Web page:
Who knows how many people have actually registered AI-generated works without disclosing that. There’s also nowhere on the registration form that says to disclose that this is AI-generated. If I had Midjourney make a very valuable image, I could just say that I was the author of it and no one is likely to notice or challenge that. It would only be challenged if it was in litigation alleging copyright infringement and in discovery it came out that I actually had not done anything to be a traditional author—if the Copyright Office's position is correct and validated. The Copyright Office also does not grant copyright to someone, they only register copyright. Although, in the United States you pretty much need it to then sue over it.

I led a pro-bono legal test case where we submitted a piece of AI-generated art for registration. It acknowledged it was AI-generated, the Copyright Office refused registration, and now we are suing in district court in the District of Columbia alleging that there really is not this human authorship requirement that the Copyright Office says there is.

Again, it's not in the Copyright Act. They cite a couple of cases from the 19th century in support of it, the In re Trade-Mark Cases and Burrow-Giles v. Sarony. Burrow-Giles v. Sarony involved this very famous picture of Oscar Wilde, and it was the Supreme Court case in the United States that decided whether photographs were copyrightable. They now are by statute, but back then the claim was that you can’t copyright a photograph; it’s not the writing of an author. The Supreme Court interpreted that term non-literally and purposely and said this law was designed, and the Constitution’s purpose is, to allow any tangible expression of an idea in the mind of an author to be protected.

The Copyright Office interpreted that to mean, "Well machines don't have minds and therefore can't be creative, and this isn't the sort of thing we want to protect." Courts have certainly talked about human authorship in many cases, but only because that's traditionally what authors were, human beings. There’s really never been a case until my case on it. There were a few cases where people tried to copyright a garden or said, “I wrote this book, but really my dead grandmother channeled it through me.” And there was the famous Monkey Selfies case in 2014 involving a series of pictures that a monkey took of itself.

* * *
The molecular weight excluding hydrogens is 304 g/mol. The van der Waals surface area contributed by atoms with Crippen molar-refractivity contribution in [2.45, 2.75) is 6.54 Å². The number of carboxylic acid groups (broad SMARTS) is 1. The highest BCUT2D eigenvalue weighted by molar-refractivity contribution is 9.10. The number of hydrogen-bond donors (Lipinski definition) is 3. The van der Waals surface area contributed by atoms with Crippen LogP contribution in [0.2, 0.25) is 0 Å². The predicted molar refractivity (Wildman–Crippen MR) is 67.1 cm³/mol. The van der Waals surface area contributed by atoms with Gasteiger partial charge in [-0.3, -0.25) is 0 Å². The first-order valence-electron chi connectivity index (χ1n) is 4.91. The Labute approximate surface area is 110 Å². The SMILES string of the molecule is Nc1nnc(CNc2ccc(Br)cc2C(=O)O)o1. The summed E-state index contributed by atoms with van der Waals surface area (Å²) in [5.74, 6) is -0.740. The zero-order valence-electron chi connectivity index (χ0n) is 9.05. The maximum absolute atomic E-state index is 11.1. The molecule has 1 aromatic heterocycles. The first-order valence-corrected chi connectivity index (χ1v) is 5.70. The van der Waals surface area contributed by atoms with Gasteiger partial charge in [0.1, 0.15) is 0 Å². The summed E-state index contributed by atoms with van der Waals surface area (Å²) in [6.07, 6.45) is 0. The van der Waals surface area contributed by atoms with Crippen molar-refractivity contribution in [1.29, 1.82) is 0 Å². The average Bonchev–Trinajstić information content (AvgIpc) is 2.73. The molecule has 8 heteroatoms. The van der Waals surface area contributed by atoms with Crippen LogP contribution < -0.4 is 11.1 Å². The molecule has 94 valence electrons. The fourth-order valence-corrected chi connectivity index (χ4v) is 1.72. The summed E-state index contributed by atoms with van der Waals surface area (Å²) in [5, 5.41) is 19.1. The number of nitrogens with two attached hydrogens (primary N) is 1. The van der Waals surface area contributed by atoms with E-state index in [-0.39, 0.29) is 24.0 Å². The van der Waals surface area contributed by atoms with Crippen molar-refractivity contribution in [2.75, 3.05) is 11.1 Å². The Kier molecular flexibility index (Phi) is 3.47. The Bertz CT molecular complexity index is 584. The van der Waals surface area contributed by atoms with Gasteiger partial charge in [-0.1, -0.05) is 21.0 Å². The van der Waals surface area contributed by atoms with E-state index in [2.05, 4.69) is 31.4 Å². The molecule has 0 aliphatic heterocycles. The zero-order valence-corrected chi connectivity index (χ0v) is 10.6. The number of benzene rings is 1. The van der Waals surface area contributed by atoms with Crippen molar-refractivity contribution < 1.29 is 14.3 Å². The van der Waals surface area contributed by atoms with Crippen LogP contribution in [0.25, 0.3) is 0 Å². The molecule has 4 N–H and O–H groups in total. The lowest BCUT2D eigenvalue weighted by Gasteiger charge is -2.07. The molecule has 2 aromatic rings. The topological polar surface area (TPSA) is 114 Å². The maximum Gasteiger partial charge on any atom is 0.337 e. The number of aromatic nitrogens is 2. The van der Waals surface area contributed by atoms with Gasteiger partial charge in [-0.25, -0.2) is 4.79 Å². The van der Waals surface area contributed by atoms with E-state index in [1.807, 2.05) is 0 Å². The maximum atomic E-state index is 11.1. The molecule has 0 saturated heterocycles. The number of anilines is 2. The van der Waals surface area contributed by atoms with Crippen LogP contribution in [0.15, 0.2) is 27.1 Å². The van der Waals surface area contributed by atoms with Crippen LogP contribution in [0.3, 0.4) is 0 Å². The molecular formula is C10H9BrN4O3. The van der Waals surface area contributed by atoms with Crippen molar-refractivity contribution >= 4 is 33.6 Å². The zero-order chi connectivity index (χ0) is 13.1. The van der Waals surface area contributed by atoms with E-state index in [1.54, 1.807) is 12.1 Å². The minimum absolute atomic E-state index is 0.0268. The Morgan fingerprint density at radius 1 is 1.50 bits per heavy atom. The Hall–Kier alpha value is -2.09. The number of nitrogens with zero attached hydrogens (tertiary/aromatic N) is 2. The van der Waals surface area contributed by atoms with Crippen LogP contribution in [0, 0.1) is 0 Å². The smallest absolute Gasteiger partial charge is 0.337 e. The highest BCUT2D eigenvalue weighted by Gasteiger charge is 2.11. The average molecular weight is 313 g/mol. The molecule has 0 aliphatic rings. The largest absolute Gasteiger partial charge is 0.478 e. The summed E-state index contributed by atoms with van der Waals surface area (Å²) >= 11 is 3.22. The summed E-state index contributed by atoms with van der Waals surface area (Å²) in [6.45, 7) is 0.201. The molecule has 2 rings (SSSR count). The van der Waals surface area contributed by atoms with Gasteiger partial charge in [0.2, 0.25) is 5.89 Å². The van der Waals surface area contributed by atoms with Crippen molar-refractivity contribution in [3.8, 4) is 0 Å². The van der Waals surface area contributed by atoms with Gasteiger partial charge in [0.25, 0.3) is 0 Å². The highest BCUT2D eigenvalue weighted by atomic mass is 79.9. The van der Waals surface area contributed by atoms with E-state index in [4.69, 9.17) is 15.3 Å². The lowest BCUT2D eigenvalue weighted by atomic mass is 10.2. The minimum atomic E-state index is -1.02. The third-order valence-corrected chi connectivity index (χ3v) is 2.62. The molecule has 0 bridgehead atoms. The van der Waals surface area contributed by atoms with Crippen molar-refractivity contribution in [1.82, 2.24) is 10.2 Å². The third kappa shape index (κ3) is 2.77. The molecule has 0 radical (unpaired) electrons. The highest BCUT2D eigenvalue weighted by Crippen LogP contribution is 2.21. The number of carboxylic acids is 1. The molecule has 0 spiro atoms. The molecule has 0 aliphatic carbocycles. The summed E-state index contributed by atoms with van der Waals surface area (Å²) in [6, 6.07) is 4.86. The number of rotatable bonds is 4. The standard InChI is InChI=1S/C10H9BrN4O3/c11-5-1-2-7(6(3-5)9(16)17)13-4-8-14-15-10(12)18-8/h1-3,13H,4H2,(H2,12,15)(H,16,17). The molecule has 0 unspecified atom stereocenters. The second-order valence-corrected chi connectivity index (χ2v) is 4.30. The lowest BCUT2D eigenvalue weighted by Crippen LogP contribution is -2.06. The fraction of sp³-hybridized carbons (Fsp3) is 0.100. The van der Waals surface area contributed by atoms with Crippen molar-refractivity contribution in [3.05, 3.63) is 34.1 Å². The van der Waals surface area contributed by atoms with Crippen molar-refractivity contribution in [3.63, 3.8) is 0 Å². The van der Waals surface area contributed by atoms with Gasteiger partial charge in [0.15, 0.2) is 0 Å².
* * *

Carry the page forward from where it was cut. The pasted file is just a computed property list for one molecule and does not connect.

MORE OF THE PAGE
That case actually got tossed out on the basis of standing. The Ninth Circuit said that unless Congress is very plainly going to state that animals can bring lawsuits, animals can't bring lawsuits. This is, of course, funny because human beings are animals and bring an awful lot of copyright infringement suits—just to give some sense of how tricky literal interpretation is in this space. The Copyright Office has been saying publicly they've been thinking about these things, in particular, these generative AI systems that are now very commonly prompt image generators. Someone says something like “I'd like a picture of three people in a podcast,” and your image comes out.

There is a real art to prompt engineering because I am not very good at it and my images suck. Someone like Kris Kashtanova, who is a famous user of AI-generated systems to make artwork, has the prompts down to a science and really gets some great stuff out of these systems. This is not a machine fully autonomously making an image without any user input. There are always people involved and there are really tricky questions of how much human input is going into this and at what point? To what extent is it the sort of thing we traditionally associate with authorship? And there's a long line of cases in the US and other jurisdictions about whether or not you are a commissioner, editor, or producer of a work.

Let's say that I own Cosmo Magazine and I tell a human artist working for me that “I want you to make a magazine cover with an astronaut striding toward a camera.” She comes back, and I say, “No, maybe more like this,” or “Keep trying,” and at some point we get an image. Who’s the author of that? The person who gives instructions or the person who does it? It’s probably pretty fact specific. The Copyright Office is basically saying this is analogous. If I tell DALL-E to go make me a picture of three people doing a podcast, it will do that. This, by itself, is probably not enough to make me an artist, but at some point it might if there's enough iteration on it or I'm giving very detailed prompts. 

This artist, Kris Kashtanova, submitted a few copyright registrations. One was for a comic book they did, called Zarya of the Dawn, that initially got a registration where they had not disclosed it was AI-generated. They went on social media and said, “Hey, this isn't an issue at all. I got it registered.” Then the Copyright Office canceled it, and now they're in discussion with the Copyright Office. The Copyright Office most recently upheld the denial. You can copyright a prompt; you can copyright changes to images you make; you can copyright the arrangement and selection of images, those are all done by humans, but for the image itself, the Copyright Office said, “No, the machine really did that.”